22
July

Pioneer Park Native Planting

There are thousands of local community parks all over Minnesota, many with popular amenities like ball fields, playgrounds, basketball courts, frisbee golf courses, and horseshoes. Parks are parks, right? Well, not so fast. Pioneer Park in Independence, Minnesota, is unique in that it is home to an outstanding native native plant demonstration garden.

 

 

How did that demo garden come to be? Well, an Eagle Scout named Christian Eichers decided to better his community by doing an important project that would benefit thousands and Flowersthousands of park patrons. He added species tags to the plants and information about them to a nearby kiosk. Christian’s display also touches on native plant community benefits like wildlife habitat, erosion control, filtering pollutants, carbon sequestration, and more.  In addition to the educational value, his project creates a park oasis for pollinators and songbirds.

 

Christian teamed up with Natural Shore staff to create the demo garden. We talked about the importance of site preparation, proper plant selection, and routine maintenance. From there he took off and did a lot of work clearing the planting area, setting up the signage, planting the plants, and then weeding the area to make sure it stayed beautiful.

 

The plants provided by Natural Shore include: Prairie blazing star, Joe pye weed, boneset, sneezeweed, ironweed, bergamot, meadow blazing star, green bulrush, swamp milkweed, black eyed Susan, blue vervain, blue flag iris, cardinal flower, Canada anemone, culver’s root, purple coneflower, and more can all be found in this small but diverse restoration. “My favorite native plant would have to be the  cardinal flower”, says Christian.

 

sign2After just one season the garden has taken off and started attracting a lot of attention from both pollinators and park visitors. It is a wonderful demonstration garden that helps promote native plants and inspires others to think about natural areas on their properties. Christian said, “I have only received good feedback from the garden! No one has had anything bad to say about it, which I’m glad to hear. It means I did a good job! I have seen many bees and monarch caterpillars and butterflies enjoying the garden, as well as other harmless insects who don’t damage the plants. They seemed to find it very quickly.”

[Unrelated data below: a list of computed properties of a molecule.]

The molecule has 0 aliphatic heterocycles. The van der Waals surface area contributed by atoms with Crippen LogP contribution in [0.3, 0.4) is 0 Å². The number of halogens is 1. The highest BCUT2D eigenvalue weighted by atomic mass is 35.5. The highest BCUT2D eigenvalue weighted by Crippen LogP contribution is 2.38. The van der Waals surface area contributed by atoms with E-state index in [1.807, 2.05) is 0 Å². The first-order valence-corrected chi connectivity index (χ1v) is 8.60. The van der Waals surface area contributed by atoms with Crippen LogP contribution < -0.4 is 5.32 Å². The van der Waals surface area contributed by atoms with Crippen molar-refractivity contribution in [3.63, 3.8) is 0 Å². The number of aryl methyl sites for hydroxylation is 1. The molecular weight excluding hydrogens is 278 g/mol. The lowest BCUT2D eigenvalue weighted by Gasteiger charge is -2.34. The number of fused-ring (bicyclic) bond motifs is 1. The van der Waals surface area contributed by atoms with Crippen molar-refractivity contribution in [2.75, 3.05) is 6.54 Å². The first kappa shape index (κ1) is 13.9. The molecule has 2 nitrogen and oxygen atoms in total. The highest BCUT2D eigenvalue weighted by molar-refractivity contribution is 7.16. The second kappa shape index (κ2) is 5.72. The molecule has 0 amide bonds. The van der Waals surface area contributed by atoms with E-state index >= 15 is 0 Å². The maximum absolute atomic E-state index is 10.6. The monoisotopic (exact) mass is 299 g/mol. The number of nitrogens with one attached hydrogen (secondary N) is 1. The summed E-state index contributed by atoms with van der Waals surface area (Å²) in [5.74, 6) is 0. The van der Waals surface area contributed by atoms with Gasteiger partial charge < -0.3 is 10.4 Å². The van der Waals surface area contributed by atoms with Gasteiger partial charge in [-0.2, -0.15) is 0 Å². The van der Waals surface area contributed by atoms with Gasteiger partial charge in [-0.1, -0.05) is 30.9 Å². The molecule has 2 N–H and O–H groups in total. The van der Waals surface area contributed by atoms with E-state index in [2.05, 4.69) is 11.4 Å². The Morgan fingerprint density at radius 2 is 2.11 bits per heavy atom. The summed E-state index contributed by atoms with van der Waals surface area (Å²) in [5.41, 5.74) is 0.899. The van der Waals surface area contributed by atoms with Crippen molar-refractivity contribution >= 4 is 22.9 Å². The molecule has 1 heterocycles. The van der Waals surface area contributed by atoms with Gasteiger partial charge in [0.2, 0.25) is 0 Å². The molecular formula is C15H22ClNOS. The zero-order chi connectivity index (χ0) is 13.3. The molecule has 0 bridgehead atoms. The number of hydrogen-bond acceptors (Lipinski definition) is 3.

Would Christian recommend a project like this in other communities? “Yes, but they need to make sure what they are getting themselves into.” He learned that ecological restoration is not a “one and done” type of a project. Monitoring and maintenance is critical for natural areas establishment. “I think it would be great! We need more native flowers, which will help the pollinator population grow as well as help keep the butterfly population up too.”

 

 

Flowers2If you have questions or are interested in adding native plants to your community open spaces, we can help! Send our Greenhouse Manager Jill an email and she can assist you to get started on your project. We are happy to provide suggestions on what would work best for your particular area. We are here to help you accomplish amazing ecological restorations for your community.

 

Thank you Christian for all your hard work in creating a beautiful and educational native plant restoration for your Eagle Scout project. Well done!